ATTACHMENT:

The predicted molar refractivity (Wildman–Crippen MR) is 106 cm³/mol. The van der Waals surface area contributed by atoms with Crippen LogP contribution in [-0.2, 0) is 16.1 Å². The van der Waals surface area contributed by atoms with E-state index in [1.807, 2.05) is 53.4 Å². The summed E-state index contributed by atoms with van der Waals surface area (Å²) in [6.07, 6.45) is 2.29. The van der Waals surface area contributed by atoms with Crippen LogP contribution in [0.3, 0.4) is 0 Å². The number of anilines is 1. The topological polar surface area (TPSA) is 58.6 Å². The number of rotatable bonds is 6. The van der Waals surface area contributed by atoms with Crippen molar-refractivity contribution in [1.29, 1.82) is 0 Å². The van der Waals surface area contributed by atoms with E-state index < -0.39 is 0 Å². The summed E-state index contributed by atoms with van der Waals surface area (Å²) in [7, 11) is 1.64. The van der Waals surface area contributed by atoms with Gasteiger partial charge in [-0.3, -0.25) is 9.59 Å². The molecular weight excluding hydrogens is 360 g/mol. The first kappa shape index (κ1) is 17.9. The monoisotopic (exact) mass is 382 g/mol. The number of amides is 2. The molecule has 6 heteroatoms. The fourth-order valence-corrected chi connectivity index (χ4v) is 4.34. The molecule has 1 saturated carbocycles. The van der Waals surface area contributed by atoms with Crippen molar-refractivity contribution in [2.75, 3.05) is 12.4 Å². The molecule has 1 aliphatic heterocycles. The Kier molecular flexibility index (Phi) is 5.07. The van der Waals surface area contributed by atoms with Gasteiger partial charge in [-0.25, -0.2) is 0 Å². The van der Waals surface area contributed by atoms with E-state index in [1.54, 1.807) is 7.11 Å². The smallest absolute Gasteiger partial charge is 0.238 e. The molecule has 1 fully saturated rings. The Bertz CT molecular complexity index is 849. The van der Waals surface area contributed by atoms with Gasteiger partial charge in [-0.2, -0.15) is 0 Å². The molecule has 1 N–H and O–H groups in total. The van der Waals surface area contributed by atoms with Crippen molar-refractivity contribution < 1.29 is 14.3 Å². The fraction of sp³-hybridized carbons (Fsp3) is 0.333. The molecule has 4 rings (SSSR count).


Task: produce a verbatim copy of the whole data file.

The predicted molar refractivity (Wildman–Crippen MR) is 106 cm³/mol. The van der Waals surface area contributed by atoms with Crippen LogP contribution in [-0.2, 0) is 16.1 Å². The van der Waals surface area contributed by atoms with E-state index in [1.807, 2.05) is 53.4 Å². The summed E-state index contributed by atoms with van der Waals surface area (Å²) in [6.07, 6.45) is 2.29. The van der Waals surface area contributed by atoms with Crippen LogP contribution in [0.3, 0.4) is 0 Å². The number of anilines is 1. The topological polar surface area (TPSA) is 58.6 Å². The number of rotatable bonds is 6. The van der Waals surface area contributed by atoms with Crippen molar-refractivity contribution in [1.29, 1.82) is 0 Å². The van der Waals surface area contributed by atoms with E-state index < -0.39 is 0 Å². The summed E-state index contributed by atoms with van der Waals surface area (Å²) in [7, 11) is 1.64. The van der Waals surface area contributed by atoms with Gasteiger partial charge in [-0.3, -0.25) is 9.59 Å². The molecular weight excluding hydrogens is 360 g/mol. The first kappa shape index (κ1) is 17.9. The monoisotopic (exact) mass is 382 g/mol. The number of amides is 2. The molecule has 6 heteroatoms. The fourth-order valence-corrected chi connectivity index (χ4v) is 4.34. The molecule has 1 saturated carbocycles. The van der Waals surface area contributed by atoms with Crippen molar-refractivity contribution in [2.75, 3.05) is 12.4 Å². The molecule has 1 aliphatic heterocycles. The Kier molecular flexibility index (Phi) is 5.07. The van der Waals surface area contributed by atoms with Gasteiger partial charge in [-0.25, -0.2) is 0 Å². The van der Waals surface area contributed by atoms with E-state index in [1.54, 1.807) is 7.11 Å². The smallest absolute Gasteiger partial charge is 0.238 e. The molecule has 1 fully saturated rings. The Bertz CT molecular complexity index is 849. The van der Waals surface area contributed by atoms with Gasteiger partial charge in [-0.2, -0.15) is 0 Å². The molecule has 1 N–H and O–H groups in total. The van der Waals surface area contributed by atoms with Crippen molar-refractivity contribution < 1.29 is 14.3 Å². The fraction of sp³-hybridized carbons (Fsp3) is 0.333. The molecule has 4 rings (SSSR count).